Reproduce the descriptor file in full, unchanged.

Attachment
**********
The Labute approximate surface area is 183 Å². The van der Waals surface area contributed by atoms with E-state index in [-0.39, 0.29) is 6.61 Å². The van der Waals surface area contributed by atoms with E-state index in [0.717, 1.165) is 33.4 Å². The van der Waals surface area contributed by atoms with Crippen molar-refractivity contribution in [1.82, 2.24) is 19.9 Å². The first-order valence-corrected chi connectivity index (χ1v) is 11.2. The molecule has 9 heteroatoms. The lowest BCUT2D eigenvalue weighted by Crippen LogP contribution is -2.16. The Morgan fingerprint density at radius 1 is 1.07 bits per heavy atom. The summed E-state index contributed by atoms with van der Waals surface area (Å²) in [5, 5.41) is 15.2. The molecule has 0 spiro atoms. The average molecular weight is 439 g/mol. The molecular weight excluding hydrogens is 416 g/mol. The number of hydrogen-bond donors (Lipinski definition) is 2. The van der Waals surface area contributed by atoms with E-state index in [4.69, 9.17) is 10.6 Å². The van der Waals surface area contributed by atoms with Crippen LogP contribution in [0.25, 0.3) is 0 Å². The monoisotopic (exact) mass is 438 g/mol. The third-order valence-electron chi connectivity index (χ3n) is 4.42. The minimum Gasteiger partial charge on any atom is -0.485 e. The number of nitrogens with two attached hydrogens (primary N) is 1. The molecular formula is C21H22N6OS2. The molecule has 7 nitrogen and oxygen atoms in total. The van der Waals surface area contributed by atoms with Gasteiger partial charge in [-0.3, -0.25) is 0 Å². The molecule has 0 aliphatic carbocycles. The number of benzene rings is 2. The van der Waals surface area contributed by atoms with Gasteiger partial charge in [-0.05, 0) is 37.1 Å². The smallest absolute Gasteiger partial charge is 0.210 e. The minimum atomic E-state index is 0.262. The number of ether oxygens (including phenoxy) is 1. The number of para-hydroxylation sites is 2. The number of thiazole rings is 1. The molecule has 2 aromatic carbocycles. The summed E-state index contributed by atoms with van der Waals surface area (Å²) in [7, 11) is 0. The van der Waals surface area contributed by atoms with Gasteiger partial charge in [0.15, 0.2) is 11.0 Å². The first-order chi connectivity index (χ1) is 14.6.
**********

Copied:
The Labute approximate surface area is 183 Å². The van der Waals surface area contributed by atoms with E-state index in [-0.39, 0.29) is 6.61 Å². The van der Waals surface area contributed by atoms with E-state index in [0.717, 1.165) is 33.4 Å². The van der Waals surface area contributed by atoms with Crippen molar-refractivity contribution in [1.82, 2.24) is 19.9 Å². The first-order valence-corrected chi connectivity index (χ1v) is 11.2. The molecule has 9 heteroatoms. The lowest BCUT2D eigenvalue weighted by Crippen LogP contribution is -2.16. The Morgan fingerprint density at radius 1 is 1.07 bits per heavy atom. The summed E-state index contributed by atoms with van der Waals surface area (Å²) in [5, 5.41) is 15.2. The molecule has 0 spiro atoms. The average molecular weight is 439 g/mol. The molecular weight excluding hydrogens is 416 g/mol. The number of hydrogen-bond donors (Lipinski definition) is 2. The van der Waals surface area contributed by atoms with E-state index in [4.69, 9.17) is 10.6 Å². The van der Waals surface area contributed by atoms with Crippen LogP contribution in [0.25, 0.3) is 0 Å². The monoisotopic (exact) mass is 438 g/mol. The third-order valence-electron chi connectivity index (χ3n) is 4.42. The minimum Gasteiger partial charge on any atom is -0.485 e. The number of nitrogens with two attached hydrogens (primary N) is 1. The molecular formula is C21H22N6OS2. The molecule has 7 nitrogen and oxygen atoms in total. The van der Waals surface area contributed by atoms with Gasteiger partial charge in [-0.3, -0.25) is 0 Å². The molecule has 0 aliphatic carbocycles. The number of benzene rings is 2. The van der Waals surface area contributed by atoms with Gasteiger partial charge in [-0.05, 0) is 37.1 Å². The smallest absolute Gasteiger partial charge is 0.210 e. The minimum atomic E-state index is 0.262. The number of ether oxygens (including phenoxy) is 1. The number of para-hydroxylation sites is 2. The number of thiazole rings is 1. The molecule has 2 aromatic carbocycles. The summed E-state index contributed by atoms with van der Waals surface area (Å²) in [7, 11) is 0. The van der Waals surface area contributed by atoms with Gasteiger partial charge in [0.15, 0.2) is 11.0 Å². The first-order chi connectivity index (χ1) is 14.6.